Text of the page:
From inorganic to organic fertilizer, with equal punch

The researchers plan to conduct a life-cycle assessment of this organic fertilizer to evaluate its environmental footprint across production, storage, application, transport and disposal.
Opportunity stares agriculturists in the face to replace inorganic synthetic nitrogen-rich fertilizers with natural fertilizers that are equally or even more effective
Opportunity stares agriculturists in the face to replace inorganic synthetic nitrogen-rich fertilizers with natural fertilizers that are equally or even more effective

A golden opportunity stares agriculturists in the face to replace inorganic synthetic nitrogen-rich fertilizers with natural fertilizers that are equally or even more effective while eliminating the former’s harmful impact on health and environment. A study conducted at Japan’s largest comprehensive research institution RIKEN’s Centre for Sustainable Resource Science (CSRS) and Kyoto University, has found that biomass made from the purple photosynthetic marine bacterium Rhodovulum sulfidophilum is an excellent nitrogen fertilizer that can play just that role.

The study has also shown that this biomass is as effective as common inorganic synthetic fertilizers, but avoids a range of side effects which harm the environment. The finding has been credited to RIKEN CSRS’ Biomacromolecules Research Team, which has been scouting for a natural source of nitrogen to replace ammonia-based synthetic fertilizers. They have been working on purple non-sulphur bacteria (PNSB), which have enzymes that absorb atmospheric nitrogen and incorporate it into proteins. But until now, no one has tested their effectiveness as fertilizers.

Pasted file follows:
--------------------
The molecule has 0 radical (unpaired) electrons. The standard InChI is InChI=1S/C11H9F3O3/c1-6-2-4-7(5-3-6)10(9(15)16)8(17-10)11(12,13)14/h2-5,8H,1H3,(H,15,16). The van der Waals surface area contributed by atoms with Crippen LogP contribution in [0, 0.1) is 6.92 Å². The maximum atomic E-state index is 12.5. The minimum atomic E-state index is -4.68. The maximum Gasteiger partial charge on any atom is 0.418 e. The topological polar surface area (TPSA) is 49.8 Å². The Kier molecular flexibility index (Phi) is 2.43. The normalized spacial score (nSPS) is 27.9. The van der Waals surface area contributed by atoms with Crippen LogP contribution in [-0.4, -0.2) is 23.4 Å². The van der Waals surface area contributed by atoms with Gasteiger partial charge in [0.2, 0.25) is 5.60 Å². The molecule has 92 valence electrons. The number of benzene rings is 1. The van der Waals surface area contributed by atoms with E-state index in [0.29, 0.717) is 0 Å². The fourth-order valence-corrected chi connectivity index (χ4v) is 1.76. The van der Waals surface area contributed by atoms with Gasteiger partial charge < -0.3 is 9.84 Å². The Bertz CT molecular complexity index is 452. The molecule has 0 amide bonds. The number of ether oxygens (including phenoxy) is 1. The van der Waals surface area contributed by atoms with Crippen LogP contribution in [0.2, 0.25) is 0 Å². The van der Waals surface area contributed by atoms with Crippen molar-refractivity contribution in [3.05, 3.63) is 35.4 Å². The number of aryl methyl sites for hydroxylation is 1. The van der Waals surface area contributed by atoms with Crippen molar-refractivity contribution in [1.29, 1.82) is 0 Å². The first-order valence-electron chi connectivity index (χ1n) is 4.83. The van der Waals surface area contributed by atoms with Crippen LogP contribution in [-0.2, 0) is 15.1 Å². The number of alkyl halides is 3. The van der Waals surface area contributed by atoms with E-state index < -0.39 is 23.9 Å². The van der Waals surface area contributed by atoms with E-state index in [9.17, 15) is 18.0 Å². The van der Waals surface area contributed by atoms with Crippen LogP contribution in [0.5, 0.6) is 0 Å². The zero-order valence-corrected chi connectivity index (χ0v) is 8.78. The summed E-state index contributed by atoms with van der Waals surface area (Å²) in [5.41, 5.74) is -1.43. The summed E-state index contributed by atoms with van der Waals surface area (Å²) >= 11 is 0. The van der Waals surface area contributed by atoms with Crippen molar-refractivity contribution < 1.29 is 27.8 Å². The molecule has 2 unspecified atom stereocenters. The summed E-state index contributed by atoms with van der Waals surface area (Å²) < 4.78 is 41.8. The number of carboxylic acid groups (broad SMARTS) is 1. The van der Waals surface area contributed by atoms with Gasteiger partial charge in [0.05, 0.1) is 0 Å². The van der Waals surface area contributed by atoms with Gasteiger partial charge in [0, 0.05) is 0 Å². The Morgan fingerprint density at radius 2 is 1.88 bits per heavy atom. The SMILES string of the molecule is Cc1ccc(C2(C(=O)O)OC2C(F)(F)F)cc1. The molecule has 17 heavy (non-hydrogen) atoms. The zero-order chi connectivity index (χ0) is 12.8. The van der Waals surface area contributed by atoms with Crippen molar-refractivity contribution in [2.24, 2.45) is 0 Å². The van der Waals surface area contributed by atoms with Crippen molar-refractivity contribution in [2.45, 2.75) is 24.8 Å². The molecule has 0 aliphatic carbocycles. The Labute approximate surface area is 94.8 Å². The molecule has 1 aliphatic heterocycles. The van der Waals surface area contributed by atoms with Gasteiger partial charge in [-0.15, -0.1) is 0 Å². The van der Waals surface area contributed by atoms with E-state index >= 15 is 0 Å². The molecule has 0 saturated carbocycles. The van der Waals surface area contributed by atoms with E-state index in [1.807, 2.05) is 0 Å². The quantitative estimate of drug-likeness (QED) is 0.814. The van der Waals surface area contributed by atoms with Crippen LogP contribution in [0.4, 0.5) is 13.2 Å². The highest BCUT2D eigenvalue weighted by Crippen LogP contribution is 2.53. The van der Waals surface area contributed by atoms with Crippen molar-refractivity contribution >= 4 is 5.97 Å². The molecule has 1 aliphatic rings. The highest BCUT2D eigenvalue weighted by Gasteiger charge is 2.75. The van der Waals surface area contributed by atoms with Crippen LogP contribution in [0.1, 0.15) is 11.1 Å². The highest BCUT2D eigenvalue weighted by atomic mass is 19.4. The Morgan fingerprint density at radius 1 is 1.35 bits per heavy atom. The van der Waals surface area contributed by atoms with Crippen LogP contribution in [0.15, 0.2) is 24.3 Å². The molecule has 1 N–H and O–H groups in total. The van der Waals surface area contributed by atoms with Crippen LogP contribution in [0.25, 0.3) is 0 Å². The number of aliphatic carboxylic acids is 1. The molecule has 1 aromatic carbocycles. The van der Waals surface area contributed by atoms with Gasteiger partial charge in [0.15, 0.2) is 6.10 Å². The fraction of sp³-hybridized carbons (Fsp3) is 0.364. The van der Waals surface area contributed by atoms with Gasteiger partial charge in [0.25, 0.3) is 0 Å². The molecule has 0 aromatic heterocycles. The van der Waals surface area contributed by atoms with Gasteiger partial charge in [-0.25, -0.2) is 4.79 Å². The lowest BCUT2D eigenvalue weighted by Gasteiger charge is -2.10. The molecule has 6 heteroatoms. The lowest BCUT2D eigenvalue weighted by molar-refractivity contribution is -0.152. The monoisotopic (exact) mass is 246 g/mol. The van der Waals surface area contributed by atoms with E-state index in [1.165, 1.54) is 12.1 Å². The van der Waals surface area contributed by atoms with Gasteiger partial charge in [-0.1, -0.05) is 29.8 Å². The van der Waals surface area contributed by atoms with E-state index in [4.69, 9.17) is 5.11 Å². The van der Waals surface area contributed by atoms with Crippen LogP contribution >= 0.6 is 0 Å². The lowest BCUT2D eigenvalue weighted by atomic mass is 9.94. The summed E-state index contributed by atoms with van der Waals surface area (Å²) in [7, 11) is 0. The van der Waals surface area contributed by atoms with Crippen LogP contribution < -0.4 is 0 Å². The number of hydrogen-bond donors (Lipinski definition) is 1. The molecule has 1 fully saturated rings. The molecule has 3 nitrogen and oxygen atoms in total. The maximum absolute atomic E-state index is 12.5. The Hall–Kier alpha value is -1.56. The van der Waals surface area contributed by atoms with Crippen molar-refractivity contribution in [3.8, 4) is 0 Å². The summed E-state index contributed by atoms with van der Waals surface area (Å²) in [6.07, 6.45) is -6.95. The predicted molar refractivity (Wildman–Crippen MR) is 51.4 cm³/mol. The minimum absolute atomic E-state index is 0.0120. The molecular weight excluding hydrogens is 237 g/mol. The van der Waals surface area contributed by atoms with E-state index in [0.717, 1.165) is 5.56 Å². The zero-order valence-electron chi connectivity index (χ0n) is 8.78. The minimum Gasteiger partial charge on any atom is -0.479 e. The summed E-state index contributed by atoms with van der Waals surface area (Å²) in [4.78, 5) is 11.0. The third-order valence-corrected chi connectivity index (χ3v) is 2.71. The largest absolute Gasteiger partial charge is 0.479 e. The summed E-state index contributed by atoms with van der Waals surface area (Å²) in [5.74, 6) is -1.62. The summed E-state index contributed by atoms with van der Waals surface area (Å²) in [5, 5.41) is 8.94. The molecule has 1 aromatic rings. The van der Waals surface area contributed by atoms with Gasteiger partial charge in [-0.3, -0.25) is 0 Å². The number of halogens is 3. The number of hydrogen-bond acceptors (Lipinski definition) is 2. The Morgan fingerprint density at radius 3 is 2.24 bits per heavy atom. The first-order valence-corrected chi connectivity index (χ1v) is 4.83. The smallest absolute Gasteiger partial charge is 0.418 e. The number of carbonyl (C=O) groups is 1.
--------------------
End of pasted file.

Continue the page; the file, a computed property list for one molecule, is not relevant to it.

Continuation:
Aiming to develop a PNSB fertilizer, the researchers mashed up the PNSB R. sulfidophilum, generated dried biomass from the released cellular material, analyzed it, and found that its nitrogen content was 11% by weight — much higher than that in other organic fertilizers, including biomass made from other microbes or microalgae. Experiments revealed that the biomass fertilizer was as good as the nitrogen-rich inorganic fertilizers in boosting plant growth in varying temperatures.

The researchers plan to conduct a life-cycle assessment of this organic fertilizer to evaluate its environmental footprint across production, storage, application, transport and disposal. Besides, they are looking at how the biomass production can be scaled up and also whether its shelf-life can be increased for it to be marketed over longer periods of time.

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